Mercedes-Benz C111

The Mercedes-Benz C111 was a series of experimental automobiles produced by Mercedes-Benz in the 1960s and 1970s. The company was experimenting with new engine technologies, including Wankel engines, diesel engines, and turbochargers, and used the basic C111 platform as a testbed. Other experimental features included multi-link rear suspension, gull-wing doors and a luxurious interior with leather trim and air conditioning.

Mercedes-Benz C111/II
Mercedes-Benz Museum C111 200901241511.jpg
Mercedes-Benz C111/II at the Mercedes-Benz Museum
Production1970 (16 cars produced)
DesignerBruno Sacco
Body and chassis
ClassSports car
Body style2-door berlinetta
LayoutLongitudinal, Rear mid-engine, rear-wheel drive
DoorsGullwing doors
Engine2.4 L Four-rotor Wankel engine
  • 392 N⋅m (289 lbf⋅ft) torque at 4000 - 5500 rpm
Power output257 kW (345 hp) at 7000 rpm
Transmission5-speed manual
Wheelbase2,620 mm (103 in)
Length4,440 mm (175 in)
Width1,800 mm (71 in)
Height1,120 mm (44 in)
PredecessorMercedes-Benz SL-X
SuccessorMercedes-Benz CW311
Mercedes-Benz C112
Suspension layout of the Mercedes-Benz C111 with independent multi-link on the rear axle
C 111-II
C 111-III
C 111-IV


The first version of the C111 was completed in 1969. The car used a fiberglass body shell and with a mid-mounted three-rotor direct fuel injected Wankel engine (code named M950F). The next C111 appeared in 1970. It used a four-rotor engine producing 257 kW (350 hp). The car reportedly could reach a speed of 300 km/h (186 mph).[1]

The company decided not to adopt the Wankel engine and turned to diesel experiments for the second and third C111s. The C111-IID produced 140 kW (188 hp) and was based on the 240D W115 model OM616 engine. The C111-III was powered by a 170 kW (228 hp) at 4,500 rpm straight-five OM617 turbocharged diesel that broke nine diesel and gasoline speed records. With more aerodynamic bodywork that gave it an air drag coefficient of 0.191,[citation needed] the C111 eventually reached 322 km/h (200 mph) at the Nardò Ring in 1978, and averaged 16.0 liters/100 km at 316 km/h (14.7 mpg at 195.4 mph) over a 12-hour cruise. A later 373 kW (500 hp; 507 CV)[clarification needed] 4.8 L twin KKK-turbocharged V8 version set another record, with an average lap-speed of 403.78 km/h (250.958 mph). This was achieved by Hans Liebold in 1 minute, 56.67 seconds on May 5, 1979.[2]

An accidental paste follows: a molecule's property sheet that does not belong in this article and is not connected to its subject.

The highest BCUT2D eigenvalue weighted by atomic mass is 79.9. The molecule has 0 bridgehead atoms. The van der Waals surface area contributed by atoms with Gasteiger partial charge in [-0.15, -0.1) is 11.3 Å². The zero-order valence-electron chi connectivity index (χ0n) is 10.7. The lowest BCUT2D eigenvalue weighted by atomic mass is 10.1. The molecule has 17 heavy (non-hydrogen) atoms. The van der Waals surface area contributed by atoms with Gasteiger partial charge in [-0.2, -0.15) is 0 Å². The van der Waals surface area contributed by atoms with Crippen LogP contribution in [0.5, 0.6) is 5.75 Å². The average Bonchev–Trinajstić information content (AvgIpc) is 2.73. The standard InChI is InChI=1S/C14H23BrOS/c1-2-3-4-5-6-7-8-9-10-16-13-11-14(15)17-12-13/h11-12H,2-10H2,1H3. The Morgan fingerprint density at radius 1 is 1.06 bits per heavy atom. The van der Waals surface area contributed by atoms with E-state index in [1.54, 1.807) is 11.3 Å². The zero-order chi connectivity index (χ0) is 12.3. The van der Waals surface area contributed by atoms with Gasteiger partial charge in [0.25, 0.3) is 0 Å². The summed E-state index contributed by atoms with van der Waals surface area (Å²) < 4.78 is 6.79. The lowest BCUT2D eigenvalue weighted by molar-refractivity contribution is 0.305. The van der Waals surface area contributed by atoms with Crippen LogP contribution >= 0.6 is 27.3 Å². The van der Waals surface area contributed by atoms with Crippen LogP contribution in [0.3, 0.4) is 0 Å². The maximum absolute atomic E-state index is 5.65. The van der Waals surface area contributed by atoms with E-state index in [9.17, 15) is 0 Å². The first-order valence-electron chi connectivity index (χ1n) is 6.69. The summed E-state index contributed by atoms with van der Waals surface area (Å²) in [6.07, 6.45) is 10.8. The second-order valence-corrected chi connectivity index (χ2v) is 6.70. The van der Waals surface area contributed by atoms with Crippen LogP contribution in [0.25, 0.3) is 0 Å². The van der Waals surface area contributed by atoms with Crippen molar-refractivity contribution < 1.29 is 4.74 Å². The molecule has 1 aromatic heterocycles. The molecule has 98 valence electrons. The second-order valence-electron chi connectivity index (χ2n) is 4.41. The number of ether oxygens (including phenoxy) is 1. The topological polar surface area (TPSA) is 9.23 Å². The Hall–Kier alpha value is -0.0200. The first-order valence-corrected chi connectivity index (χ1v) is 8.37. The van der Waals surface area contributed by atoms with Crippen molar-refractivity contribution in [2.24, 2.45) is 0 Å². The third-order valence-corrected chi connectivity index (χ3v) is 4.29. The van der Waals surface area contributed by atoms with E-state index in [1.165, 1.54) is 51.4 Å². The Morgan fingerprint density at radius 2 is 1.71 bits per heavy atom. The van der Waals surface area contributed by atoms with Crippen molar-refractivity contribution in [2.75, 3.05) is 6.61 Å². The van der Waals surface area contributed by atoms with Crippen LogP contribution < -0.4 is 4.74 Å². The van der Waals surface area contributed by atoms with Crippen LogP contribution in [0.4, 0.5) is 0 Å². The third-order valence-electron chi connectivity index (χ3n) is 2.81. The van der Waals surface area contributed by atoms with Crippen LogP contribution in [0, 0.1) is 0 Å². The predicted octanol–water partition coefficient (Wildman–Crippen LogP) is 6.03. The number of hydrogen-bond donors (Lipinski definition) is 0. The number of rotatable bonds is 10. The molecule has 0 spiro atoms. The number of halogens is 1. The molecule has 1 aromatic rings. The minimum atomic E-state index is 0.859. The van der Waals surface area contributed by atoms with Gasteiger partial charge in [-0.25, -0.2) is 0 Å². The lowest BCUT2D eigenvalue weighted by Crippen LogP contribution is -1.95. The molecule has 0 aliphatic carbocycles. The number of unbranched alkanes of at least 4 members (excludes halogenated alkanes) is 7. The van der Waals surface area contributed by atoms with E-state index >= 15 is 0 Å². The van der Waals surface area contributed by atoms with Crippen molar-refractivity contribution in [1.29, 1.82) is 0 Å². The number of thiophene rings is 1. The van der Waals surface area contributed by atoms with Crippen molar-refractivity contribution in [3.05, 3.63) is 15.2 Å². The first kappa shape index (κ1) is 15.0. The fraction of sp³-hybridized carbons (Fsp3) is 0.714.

Total production was 16 cars: 13 first and second generation Wankel engined cars, 2 diesel engined third generation cars used in the Nardo record attempt, and a single V8 engined fourth generation car.[3]

Mercedes-Benz introduced the C112 at the Frankfurt Motor Show in 1991 as a proposed production sports car. The car used a mid-mounted 6.0 L V12 engine. After accepting 700 deposits, the company decided not to proceed with production.



  1. ^ "Mercedes-Benz C 111".
  2. ^ "Storia - Nardò Technical Center". Home - Nardò Technical Center (in Italian). Retrieved 2019-07-06. Con un motore biturbo V8 da 4,82 litri e una potenza di 373 kW (500 CV) a 6.200 giri/min, la Mercedes-Benz C111-IV raggiunge la velocità di 404 km/h. Con questa vettura l'ingegnere capo Hans Liebold percorse il "giro lanciato" sul circuito di Nardò in 1:57 min.
  3. ^ "1970 Mercedes-Benz C111-II - Jay Leno's Garage". Archived from the original on 2021-12-13 – via


  • Clarke, R.M., ed. (1987). On Mercedes 1963-1970. Road & Track Series. Cobham, Surrey, UK: Brooklands Books. ISBN 1-869826-41-8.
  • ——————, ed. (1980). On Mercedes Sports & GT Cars 1970-1980. Road & Track Series. Cobham, Surrey, UK: Brooklands Books. ISBN 0907073395.
  • Frère, Paul; Weitmann, Julius (1981). Mercedes-Benz C111: Experimental Cars. Lausanne: Edita. ISBN 2880010977.
  • Kalbhenn, Wolfgang; Heidbrink, Gerhard; Hack, Joachim (2021). Mercedes-Benz C111: Fackelträger, Traumsportwagen und Rekordjäger [Mercedes-Benz C111: Torchbearers, Dream Sports Cars and Record Hunters] (in German). Stuttgart: Motorbuch Verlag. ISBN 9783613041370.
  • Wirth, Thomas (2012). Mercedes-Benz Supercars: From 1901 to Today. Atglen, PA, USA: Schiffer Publishing. ISBN 9780764340901.

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